It has been clearly demonstrated to Hondurans that mining, especially metallic mining, kills both people and other living things given the toxicity of related contamination and the use of heavy metals like cyanide, arsenic and mercury. Communities in the Siria Valley in the department of Francisco Morazán are witnesses to this hell and as a result, many municipalities are saying no to mining.

As a result of their protests, human rights defenders and those who defend their territories are being pursued, denying them the right to say no in their municipalities. The government of Juan Orlando Hernández (JOH) and complicit municipal corporations continue to rent and sell off Honduran territory come what may and refuse to make community consultations binding.

As we have said many times before, the current mining law does not serve to regulate mining and its use, rather it puts communities at a disadvantage given that community consultations are not binding before prospection and exploration activities take place, that is before there commitments are made between the state and transnational companies.

Far from protecting mining-affected communities, the mining law puts them at a disadvantage compared to the freedom with which companies operate, with protections from the Honduran state to ensure that they can "invest" in the country.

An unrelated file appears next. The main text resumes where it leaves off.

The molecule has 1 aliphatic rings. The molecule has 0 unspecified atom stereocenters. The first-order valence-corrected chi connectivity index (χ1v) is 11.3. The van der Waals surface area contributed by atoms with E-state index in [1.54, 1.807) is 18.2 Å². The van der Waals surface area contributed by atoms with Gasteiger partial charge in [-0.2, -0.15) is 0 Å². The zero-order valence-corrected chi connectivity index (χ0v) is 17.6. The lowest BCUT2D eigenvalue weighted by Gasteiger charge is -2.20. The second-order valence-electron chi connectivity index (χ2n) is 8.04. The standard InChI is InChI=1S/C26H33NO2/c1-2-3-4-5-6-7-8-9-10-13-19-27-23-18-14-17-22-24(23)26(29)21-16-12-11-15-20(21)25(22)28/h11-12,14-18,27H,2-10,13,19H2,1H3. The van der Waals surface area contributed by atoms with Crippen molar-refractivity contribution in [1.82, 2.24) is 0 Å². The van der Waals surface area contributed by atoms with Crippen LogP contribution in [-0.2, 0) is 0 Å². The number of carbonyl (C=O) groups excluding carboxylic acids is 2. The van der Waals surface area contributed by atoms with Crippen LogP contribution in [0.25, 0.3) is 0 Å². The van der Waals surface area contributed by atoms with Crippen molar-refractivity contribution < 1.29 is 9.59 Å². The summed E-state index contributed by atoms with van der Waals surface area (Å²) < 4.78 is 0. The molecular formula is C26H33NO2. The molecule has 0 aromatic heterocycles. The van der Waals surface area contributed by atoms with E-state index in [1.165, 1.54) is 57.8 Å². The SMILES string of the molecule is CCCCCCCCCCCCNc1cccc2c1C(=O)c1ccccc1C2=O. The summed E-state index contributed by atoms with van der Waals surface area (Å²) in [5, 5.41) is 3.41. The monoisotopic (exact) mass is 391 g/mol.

A recent study demonstrates that the mining industry displaces other productive activities such as coffee farming in Honduras. This study shows that, although coffee farming uses nearly the same surface area in Honduras (2.17 per cent) as mining (2.85 per cent) that it creates more jobs, income, and distribution of wealth. So then, why would the World Bank and the state not support the more than 120,000 coffee farmers whose crops were seriously affected by a plague and who were abandoned by the state? Instead, they support an industry that has created social conflict as a result of how mining competes for space, water and territorial control, etc.

Mining has not contributed to development in any country, given that the income and few jobs that this activity generates do not compensate for the environmental and social impacts.

For all these reasons, CONROA opposes the event hosted by the World Bank, INGEOMIN and the government of JOH to promote an activity that has not only provoked environmental damage, but also social conflict and displacement of Honduran communities from their legitimate territory.

We cannot continue supporting the government's complicity with mining companies. We cannot continue supporting the security companies who serve the mining companies and attack those who think differently, even pursuing environmental and human rights defenders until they are dead.

We demand that the Honduran state fulfil its responsibility and that Honduras' natural commons, including the territory, is debated in inclusive spaces where communities themselves can express their point of view, given that at the end of the day it is they who will suffer the consequences of extractivism that state administrators are promoting as if it were a great panacea for national development at the cost of the impoverishment and death of Hondurans.

Yes to binding community consultation

No to mining in Honduras


Translated from the original in Spanish.